Elon University Poll director Ken Fernandez said McCrory's ratings fell as the legislature pushed through major changes. McCrory signed nearly all of them into law. In 2012, the governor "was seen as very pragmatic, a moderate, a centrist sort," Fernandez said, but "the average voter tends to be afraid of change in either direction, either left or right of the ideological continuum."

Eldon Newton, a retired insurance agent from Wilson, blamed the media for focusing on the protests, rather than good things McCrory has accomplished. "If you make enough noise and disturb the process of trying to govern and you disrupt it enough and get arrested, than you'll get more attention, and obviously it has worked," said Newton, the father of a Republican state senator.

Democratic Attorney General Roy Cooper is already preparing to run against McCrory in 2016.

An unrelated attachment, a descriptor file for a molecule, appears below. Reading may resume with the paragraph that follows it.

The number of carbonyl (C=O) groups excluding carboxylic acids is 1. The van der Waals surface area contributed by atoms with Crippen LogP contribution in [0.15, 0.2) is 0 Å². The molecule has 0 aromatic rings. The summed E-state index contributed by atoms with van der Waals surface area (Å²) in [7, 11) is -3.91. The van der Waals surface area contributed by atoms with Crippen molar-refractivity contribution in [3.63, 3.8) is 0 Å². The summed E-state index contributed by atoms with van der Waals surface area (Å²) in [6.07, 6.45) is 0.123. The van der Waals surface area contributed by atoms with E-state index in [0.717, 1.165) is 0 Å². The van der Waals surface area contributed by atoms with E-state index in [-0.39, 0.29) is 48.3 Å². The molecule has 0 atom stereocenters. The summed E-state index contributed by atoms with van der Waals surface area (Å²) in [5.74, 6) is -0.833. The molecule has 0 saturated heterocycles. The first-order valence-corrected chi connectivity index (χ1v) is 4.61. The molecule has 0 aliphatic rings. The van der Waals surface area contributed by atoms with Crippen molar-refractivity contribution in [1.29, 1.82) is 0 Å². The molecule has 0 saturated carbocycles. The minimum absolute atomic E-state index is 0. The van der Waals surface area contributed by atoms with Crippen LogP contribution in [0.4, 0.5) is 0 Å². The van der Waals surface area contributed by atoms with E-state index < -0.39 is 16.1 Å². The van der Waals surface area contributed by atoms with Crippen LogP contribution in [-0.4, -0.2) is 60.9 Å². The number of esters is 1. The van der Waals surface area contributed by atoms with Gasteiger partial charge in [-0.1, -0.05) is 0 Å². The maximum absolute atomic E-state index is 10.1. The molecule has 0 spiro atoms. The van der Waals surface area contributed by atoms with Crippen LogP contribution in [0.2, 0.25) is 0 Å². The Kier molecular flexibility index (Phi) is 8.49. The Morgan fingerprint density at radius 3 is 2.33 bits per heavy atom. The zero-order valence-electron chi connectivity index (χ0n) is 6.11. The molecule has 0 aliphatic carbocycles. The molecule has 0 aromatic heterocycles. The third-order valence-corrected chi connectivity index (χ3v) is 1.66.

The big question ahead is whether McCrory's approval numbers can rebound, said John Dinan, a political science professor at Wake Forest University.

Dinan said McCrory's 2014 initiatives indicate he may be seeking to reclaim his moderate label. An agenda of teacher pay increases, expanding the state's energy sector, Medicaid reform and improving government efficiency lacked any big surprises. It also likely reflects the short time the General Assembly meets in even-numbered years.

McCrory's key to finding renewed popularity may come from rural eastern North Carolina counties, where Republican success has been disjointed over the past 50 years and Democrats still dominate voter registration rolls. McCrory swept large swaths of Down East counties in 2012 but still failed to win Wilson County, where a GOP gubernatorial candidate hasn't won since 1988. The county's most famous citizen is former four-term Gov. Jim Hunt, a Democrat.

The current governor focused on rural issues during his Wilson appearances, talking up an economic plan that promotes agriculture and manufacturing and fight pockets of stubbornly high unemployment. Wilson County's jobless rate is 9.5 percent, 2 percentage points above the state average.

"It's a good plan for the future," he said.